After the tour we headed back up the dead end scenic road to visit all the view points & to do some short hikes that we had skipped in the morning. One of the best view points was Sand Dune Arch. This is a very easy, short, hike thru a slot canyon (ie shaded from the sun) to a nice arch, where Dan could do some easy rock climbing to get on top of it.

Monday morning, 01OCT, we headed back to Arches National Park to do drive some of the 4-wheel roads in the park. So we took the Salt Valley Rd to view Tower Arch, but when we got to the parking area we discovered that it was over a 3 mile hike roundtrip to view the arch. So we decided to drive to the other side of the arch, where the hike was only a half mile roundtrip. Up to this point we have found that when the park maps say 4-wheel vehicle required, that the warnings were on the conservative side & we have never had any problems. This time was different, within a mile we hit a rock patch that Dan walked first & decided it far exceeded his beginner’s abilities, & our truck’s tires were more for gravel roads then steep, slippery, rocks.

So we backtracked out of the Arches National Park, stopping at a few arches we hadn’t seen the day before. We then decided to head to Canyonlands National Park rather then waiting until Tuesday, which was our original plan. Canyonlands is centered around the canyons created by the Green River, Colorado River, & their confluence. The park is divided into three distinct districts that are not connected & must be visited separately – “Island in the Sky”, “The Needles”, & “The Maze”. We drove to the closest – Island in the Sky; first stop as always was to the Visitor Center & to watch the video & get info. Since our time was now limited, the Ranger suggested we drive to Grand View Point Overlook & hike to the end of the trail. The view at the end of the hike was fantastic. But the hike finished us for the day. So it was back to the RV to recover; followed by dinner & a walkabout in Moab.

One of the things we had on our Moab to do list (or on Dan’s to do list) was go on a Ranger led tour of the Fiery Canyon in Arches National Park. Unfortunately this $20 tour is limited to 25 people a day & is booked six weeks in advance. So we decided Dan would pay for a commercial tour & Corrie would take the day off. Very early Tuesday morning, 02OCT, Dan met up with the group (6 people) & headed to the Fiery Furnaces in Arches National Park. Although much more expensive than the park service tour, it was well worth the money! First of all the tour gets there first thing in the morning & usually you have the Fiery Furnace to yourselves for the first hour or so (he didn’t see any other groups all day). The tour is 1-1/2 hours longer, & if you are adventurous the guide will let do some “canyoneering”. Canyoneering is where you use all of your body (arms, legs, belly, butt, etc) without any climbing equipment to access portions of the rocks not accessible by any trail. Often there are no foot or hand holds & you are literally wedged between two walls of a slot canyon by the force of friction only! Rejoining Corrie at lunch time it was back to the RV for some much needed rest.

Wednesday morning it was back to the Island in the Sky “district” of Canyonlands National Park to finish the exploration we started on Monday. Note - it is called Island in the Sky because it is almost completely surrounded by canyons & can only be accessed by a forty foot wide strip of land called The Neck. Upon entering the park we drove straight to Upheaval Dome where we hiked to the overlook. Then we backtracked our route catching the overlooks we had passed on the way in. Right before reaching the park gate we turned onto the Shafer Trail Road; which immediately turned into a very serious series of switchbacks descending to the White Rim Road.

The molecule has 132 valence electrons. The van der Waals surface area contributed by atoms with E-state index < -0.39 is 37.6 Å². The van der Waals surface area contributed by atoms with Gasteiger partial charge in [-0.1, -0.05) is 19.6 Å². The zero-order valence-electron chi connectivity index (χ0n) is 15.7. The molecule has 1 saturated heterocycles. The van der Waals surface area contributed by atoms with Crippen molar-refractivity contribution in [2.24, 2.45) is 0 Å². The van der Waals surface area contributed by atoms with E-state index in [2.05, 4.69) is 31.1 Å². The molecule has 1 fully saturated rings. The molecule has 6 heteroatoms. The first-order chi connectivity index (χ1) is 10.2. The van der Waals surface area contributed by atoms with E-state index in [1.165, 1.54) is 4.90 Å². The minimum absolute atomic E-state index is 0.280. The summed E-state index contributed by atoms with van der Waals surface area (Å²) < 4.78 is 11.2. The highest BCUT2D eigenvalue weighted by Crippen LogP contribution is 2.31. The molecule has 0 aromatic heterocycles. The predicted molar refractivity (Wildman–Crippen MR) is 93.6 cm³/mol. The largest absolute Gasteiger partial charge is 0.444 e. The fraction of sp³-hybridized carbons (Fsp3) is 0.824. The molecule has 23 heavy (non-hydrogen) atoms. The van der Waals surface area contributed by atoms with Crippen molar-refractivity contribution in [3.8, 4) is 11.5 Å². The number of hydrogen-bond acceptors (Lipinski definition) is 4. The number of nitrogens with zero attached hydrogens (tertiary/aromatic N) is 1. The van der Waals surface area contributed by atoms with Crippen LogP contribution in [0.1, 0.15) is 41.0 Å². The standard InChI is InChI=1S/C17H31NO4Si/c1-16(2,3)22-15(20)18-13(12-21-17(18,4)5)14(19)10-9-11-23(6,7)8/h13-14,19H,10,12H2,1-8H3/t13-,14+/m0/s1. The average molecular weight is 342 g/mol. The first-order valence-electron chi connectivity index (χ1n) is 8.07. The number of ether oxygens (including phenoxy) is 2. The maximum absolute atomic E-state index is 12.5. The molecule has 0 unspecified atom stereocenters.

The White Rim Road circles the entire outer edge of Island in the Sky, it is 100 miles long & it is recommended you take at least 2 days to drive it! Amazingly we met a Coastie on a four day bike ride of the White Rim & stopped to talk, right in the middle of the Shafer Trail Rd. We only drove a part of the White Rim to Gooseneck Overlook, where a short hike takes you to a fantastic view of the Colorado River & canyon. Then we switched over to the Potash Rd back to Moab. The first 15 miles of the Potash took over an hour, the second 15 miles took 20 minutes. It is called the Potash Rd because in the middle of it are gigantic drying ponds producing potash. At the end we passed by DOE superfund site dealing with the radioactive mill tailings & other contaminated materials from a uranium ore processing facility.

First thing Thursday morning it was back to Canyonlands National Park to explore The Needles district. Even though The Needles is only 12 miles from the Island in the Sky district as the crow flies, it takes over 100 miles of driving oneway to go between the two! Even starting from Moab, it was 74 miles oneway. As always we stopped at the Visitor Center for information; & learned there was no video for this portion of the park & no Ranger led activities.

We spent the next three hours exploring the various overlooks while driving the scenic roads, & hiked the Cave Spring Trail, Pothole Point Trail & the Roadside Ruin Trail (all very easy). Two interesting sights were an abandoned “cowboy” camp on the cave spring trail & a Puebloan granary on the roadside ruin trail. Note – we did not attempt The Maze district of the park because it is only accessible by extreme 4-wheel roads, or hiking for days, or rafting down the Colorado River. That night it was dinner & gelato at Moab Brewery (supposedly Utah’s only micro-brewery), highly recommended!

Our last day (Friday 05OCT) in Moab we decided to relax in the morning & not get started until almost noon. We had reservations for a half day raft trip down the Colorado River run by Canyon Voyages Adventure. There are several outfits that offer the same service, but this one provides lunch. When we made our reservation the lady told us there was no more room in the raft & we could paddle along in one of their inflatable kayaks, or take later tour without lunch. The lady also said that we would probably be able to “trade” seats with other people in the raft. Since the other tours cost the same & provided no food, we opted for the kayak & the food.

This is not a white water expedition thru level 3, 4, or 5 cataracts; but leisurely float down the river in what they call the Fisher Towers section with a couple of level 1 rapids. It was a great day & after the first one third of the trip someone did trade with us & we were in the raft the rest of the way. The only drawback to the kayak is you can’t really take pictures along the way; otherwise we would have stayed in it. In addition, lunch was pretty good; consisting of cold cuts, cheese, fresh veggies & fruits, potato salad, pasta salad, & cookies. Another commercial tour we highly recommend!

Tomorrow, after an action packed week in Moab, we get back on the road heading east & south to Louisiana. We are really glad we decided to spend at least a week in Moab, but could have easily spent several weeks!